Granted, it's not always easy to remember that elections are important — even when there aren't reasons to question their timing.

The events that make up an election campaign can be ridiculous and unedifying. An election campaign is part show business, part religious revival and part sporting event — a spectacle of words, photo ops, television ads, media leaks and memes.

But elections are also about real things. And there are any number of real things to talk about.

The last year and a half exposed our weaknesses and vulnerabilities — the gaps in our social contract, the failures in our history, the consequences of climate change, the fragility of democracy and the tenuousness of the world order.

Michelle Maisonneuve pauses as she looks through the remains of her home she shared with her partner Robert Hugh — destroyed by the White Rock Lake wildfire in Monte Lake, east of Kamloops, B.C. — on Saturday, Aug. 14, 2021. (THE CANADIAN PRESS/Darryl Dyck)

A deadly virus preyed on the inequality in our society and our disregard for the elderly. Heat waves and wildfires are forcing us to see and feel the consequences of decades of failure to reduce greenhouse gas emissions. Ground-penetrating radar has forced Canadians to fully confront the brutal reality of residential schools — while reminding us that the injustices of the past still resonate today.

Regardless of whether those issues receive the attention they're due over the next five weeks, the vote on September 20 will decide who is in charge of handling them and how.

What worries us now

According to new polling by Abacus Data, when respondents are asked to identify their top five concerns, 62 per cent say the "cost of living" — a seven-point increase since August 2019. That almost certainly includes anxiety about the cost of housing.

Forty-seven per cent cite "access to health care" — five points more than two years ago. Climate change is cited by 46 per cent of respondents, up seven points. An "economic plan for Canada's future" is cited by 41 per cent, up eight points.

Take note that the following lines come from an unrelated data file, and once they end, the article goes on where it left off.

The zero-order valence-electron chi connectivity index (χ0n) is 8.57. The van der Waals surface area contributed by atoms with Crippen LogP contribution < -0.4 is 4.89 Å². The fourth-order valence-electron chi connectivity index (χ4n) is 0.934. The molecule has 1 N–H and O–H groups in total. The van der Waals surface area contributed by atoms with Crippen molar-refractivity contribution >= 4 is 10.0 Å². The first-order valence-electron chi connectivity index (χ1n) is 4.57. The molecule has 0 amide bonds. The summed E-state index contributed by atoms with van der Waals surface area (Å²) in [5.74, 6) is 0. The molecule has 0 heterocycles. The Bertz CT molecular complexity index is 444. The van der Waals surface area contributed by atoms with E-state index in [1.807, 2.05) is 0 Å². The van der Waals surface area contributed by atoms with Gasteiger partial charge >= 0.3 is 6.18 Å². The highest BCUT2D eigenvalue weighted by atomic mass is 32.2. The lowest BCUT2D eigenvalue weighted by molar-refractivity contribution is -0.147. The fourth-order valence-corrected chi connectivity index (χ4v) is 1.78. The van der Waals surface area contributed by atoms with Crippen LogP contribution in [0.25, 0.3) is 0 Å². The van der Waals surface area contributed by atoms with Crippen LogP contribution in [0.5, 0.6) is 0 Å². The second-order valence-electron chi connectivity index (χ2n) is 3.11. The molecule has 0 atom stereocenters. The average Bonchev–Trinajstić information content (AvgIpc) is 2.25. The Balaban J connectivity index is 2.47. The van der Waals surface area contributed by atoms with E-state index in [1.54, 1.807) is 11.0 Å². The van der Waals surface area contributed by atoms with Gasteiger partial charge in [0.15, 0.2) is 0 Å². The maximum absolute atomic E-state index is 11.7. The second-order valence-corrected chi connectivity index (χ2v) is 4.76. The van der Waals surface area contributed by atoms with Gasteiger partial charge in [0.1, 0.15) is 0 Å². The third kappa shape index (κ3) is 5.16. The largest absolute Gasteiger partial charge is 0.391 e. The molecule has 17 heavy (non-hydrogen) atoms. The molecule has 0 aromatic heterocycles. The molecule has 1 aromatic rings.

By comparison, "reconciliation with Indigenous people" might seem like a more distant concern, given that only 21 per cent of those polled included it in their top five. But that figure is more than double what it was two years ago.

Members of the Tsuut'ina Nation take part in a silent march in memory of the 215 unmarked graves found at the site of a former residential school in Kamloops, B.C., on June 7, 2021. (Jeff McIntosh/Canadian Press)

There will be some partisan jostling to put other issues front and centre: China, government debt, conversion therapy, political reform, taxing the rich.

Elections can also become about other things entirely. In 2008, Stephen Harper's neatly arranged campaign was sideswiped by a global financial meltdown. In 2015, the election unexpectedly turned on questions about the niqab and the Syrian refugee crisis.

Already, this election seems like it could turn on the question of vaccine mandates — with the Liberals saying they'll require vaccination for federal public servants and anyone travelling by plane or train, and the Conservatives reluctant to say they would do the same.

Standing in front of Rideau Hall yesterday, Trudeau noted that one Conservative backbencher has described such mandates as "tyrannical."

"The answer to tyranny is to have an election," Trudeau said, "and I think people who disagree with this government, or disagree with this direction, should have an opportunity to make themselves heard."

Trudeau isn't doing this because someone accused him of being tyrannical, of course. He'd like to come away from this with a majority in the House of Commons (though he did not use the word "majority" even once during his remarks) or at least something he can call a win.

For Trudeau, it's a gamble either way. But the potential consequences of an election always extend well beyond any one prime minister.

ABOUT THE AUTHOR

Aaron Wherry

Parliament Hill Bureau

Aaron Wherry has covered Parliament Hill since 2007 and has written for Maclean's, the National Post and the Globe and Mail. He is the author of Promise & Peril, a book about Justin Trudeau's years in power.